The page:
[28th August 2009]*linkurl:Single-factor stem cells;
[5th February 2009]*linkurl:Model Organisms;
[2nd June 2003]* linkurl:Related F1000 evaluations;
[14th February 2011]


Avatar of: Mike Waldrep

Mike Waldrep

Posts: 155

February 14, 2011

Interesting! I hope that everyone's Sunday was great and I hope that they had a great Abraham Lincoln's birthday and I hope that they are having a great Valentine's Day!
Avatar of: Todd Preuss

Todd Preuss

Posts: 1

February 14, 2011

Why should we ever think there's just one best model? Generalizations need to be based on comparative studies.
Avatar of: anonymous poster

anonymous poster

Posts: 20

February 14, 2011

I'm not sure if these observations take into account that the gestation period of mice is shorter than that of cows.
Avatar of: Susan Fitzpatrick

Susan Fitzpatrick

Posts: 10

February 14, 2011

Hopefully, there are no hands in the air. We have to stop expecting the mouse to serve as the proxy for "mammal". It isn't. It is also time for scientists to resume educating their trainees about model selection. It is not trivial. Rather it is one of the most important scientific decision researchers must make. At one time this was explicitly known. Today - experimental models are handed down from one generation to the next like some family heirloom. Somewhere along the line the inheritor stops knowing why the item is revered - only that it is.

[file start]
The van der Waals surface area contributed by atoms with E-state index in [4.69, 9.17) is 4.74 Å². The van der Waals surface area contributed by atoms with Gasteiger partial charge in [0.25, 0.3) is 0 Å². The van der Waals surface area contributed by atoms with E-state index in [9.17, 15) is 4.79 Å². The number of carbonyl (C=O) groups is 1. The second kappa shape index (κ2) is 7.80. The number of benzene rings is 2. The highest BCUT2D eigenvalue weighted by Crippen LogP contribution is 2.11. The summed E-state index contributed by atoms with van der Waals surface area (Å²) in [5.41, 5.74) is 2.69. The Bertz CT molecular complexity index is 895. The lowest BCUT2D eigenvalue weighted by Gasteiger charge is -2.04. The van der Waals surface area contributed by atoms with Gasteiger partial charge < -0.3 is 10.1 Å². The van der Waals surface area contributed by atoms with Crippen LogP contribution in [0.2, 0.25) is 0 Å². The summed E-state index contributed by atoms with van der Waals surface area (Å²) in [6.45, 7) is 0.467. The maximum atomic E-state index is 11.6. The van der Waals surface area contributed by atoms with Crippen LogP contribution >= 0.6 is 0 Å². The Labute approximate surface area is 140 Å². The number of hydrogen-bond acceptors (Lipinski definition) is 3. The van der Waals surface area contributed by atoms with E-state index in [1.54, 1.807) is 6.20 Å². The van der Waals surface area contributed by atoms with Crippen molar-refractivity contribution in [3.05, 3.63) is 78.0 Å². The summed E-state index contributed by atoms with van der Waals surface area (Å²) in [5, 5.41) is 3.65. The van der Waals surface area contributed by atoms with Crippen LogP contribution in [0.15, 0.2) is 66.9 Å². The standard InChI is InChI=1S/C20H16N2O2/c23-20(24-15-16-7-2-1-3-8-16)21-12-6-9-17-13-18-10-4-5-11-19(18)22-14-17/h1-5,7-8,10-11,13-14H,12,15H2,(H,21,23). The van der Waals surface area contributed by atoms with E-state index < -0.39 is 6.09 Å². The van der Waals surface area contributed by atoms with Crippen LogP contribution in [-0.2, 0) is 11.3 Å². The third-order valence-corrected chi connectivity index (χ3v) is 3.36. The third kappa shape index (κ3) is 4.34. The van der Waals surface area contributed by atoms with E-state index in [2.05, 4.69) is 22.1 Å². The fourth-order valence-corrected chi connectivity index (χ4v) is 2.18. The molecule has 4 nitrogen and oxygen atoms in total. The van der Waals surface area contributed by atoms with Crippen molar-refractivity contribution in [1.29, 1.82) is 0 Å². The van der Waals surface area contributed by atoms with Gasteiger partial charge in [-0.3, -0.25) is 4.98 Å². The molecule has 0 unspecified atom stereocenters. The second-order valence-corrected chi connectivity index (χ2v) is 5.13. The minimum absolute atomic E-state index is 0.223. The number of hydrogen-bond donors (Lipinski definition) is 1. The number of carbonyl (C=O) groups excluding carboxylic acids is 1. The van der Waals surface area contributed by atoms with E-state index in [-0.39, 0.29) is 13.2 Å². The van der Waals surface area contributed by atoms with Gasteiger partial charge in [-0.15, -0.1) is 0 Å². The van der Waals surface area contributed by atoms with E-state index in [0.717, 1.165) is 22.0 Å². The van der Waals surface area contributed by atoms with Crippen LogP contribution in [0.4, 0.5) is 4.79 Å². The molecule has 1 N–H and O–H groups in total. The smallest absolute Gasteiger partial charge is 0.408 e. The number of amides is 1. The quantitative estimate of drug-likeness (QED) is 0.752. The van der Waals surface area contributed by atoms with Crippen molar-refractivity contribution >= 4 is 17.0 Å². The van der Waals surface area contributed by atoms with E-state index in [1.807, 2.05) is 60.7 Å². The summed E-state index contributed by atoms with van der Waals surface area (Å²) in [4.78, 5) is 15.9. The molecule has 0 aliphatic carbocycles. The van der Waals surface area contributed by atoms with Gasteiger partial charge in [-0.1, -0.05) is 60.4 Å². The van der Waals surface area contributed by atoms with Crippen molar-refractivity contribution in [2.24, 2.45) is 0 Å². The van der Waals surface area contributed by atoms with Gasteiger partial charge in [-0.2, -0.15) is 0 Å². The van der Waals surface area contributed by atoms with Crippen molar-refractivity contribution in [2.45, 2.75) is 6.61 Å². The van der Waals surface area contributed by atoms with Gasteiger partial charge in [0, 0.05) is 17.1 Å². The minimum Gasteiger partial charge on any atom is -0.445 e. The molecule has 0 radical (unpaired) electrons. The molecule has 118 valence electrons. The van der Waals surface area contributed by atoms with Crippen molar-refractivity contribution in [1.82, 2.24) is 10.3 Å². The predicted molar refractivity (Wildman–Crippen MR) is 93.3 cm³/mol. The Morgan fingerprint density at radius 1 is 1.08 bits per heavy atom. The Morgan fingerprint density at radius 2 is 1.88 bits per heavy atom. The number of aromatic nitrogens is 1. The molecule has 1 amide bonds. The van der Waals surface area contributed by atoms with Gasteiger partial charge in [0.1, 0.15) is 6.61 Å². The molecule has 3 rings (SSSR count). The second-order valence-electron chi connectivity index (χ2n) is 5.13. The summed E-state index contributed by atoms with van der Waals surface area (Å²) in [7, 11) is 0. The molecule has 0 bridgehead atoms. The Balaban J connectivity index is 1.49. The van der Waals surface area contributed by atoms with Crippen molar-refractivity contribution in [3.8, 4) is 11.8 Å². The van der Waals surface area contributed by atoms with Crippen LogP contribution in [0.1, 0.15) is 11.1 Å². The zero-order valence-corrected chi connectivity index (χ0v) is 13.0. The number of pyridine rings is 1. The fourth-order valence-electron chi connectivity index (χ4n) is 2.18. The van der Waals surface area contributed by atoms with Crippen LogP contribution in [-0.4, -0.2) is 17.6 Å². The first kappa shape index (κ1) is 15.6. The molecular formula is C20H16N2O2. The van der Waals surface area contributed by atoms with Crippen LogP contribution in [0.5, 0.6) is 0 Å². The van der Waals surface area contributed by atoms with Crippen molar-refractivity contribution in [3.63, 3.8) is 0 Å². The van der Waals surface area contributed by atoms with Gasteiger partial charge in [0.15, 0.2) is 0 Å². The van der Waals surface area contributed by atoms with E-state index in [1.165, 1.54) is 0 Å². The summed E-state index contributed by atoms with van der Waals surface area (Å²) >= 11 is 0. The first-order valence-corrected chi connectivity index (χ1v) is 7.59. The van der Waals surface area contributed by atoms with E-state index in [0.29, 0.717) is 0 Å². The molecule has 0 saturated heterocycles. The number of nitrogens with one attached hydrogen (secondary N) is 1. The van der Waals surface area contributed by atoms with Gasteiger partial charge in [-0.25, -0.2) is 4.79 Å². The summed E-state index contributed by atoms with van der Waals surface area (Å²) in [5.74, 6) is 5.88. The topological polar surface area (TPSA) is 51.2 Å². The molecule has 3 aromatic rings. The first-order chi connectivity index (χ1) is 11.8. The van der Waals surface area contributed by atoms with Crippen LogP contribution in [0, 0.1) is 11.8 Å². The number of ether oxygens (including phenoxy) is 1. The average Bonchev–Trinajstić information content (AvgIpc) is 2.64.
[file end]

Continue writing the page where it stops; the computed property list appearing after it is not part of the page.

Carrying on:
Avatar of: anonymous poster

anonymous poster

Posts: 13

February 14, 2011

Quoting the article: "Specifically, the mechanism of cell commitment in early embryos differs between mice and cows, suggesting that development in mice may not be representative of development in other mammals, including humans."\nOr maybe it is, pretty much. Maybe cattle are the outliers, maybe all three differ in some ways.\nClearly, comparative studies involving primates are needed to clarify the issue somewhat. What impact does the differing Ts factor have on other aspects of early development. What other factors might differ in parallel? In any case, one would not want to entirely discredit the vast body of data obtained from rodents based on one variance in timing. Yes, use of not-very-human-like model organisms must be considered with caution, but is, of course, an unavoidable economic reality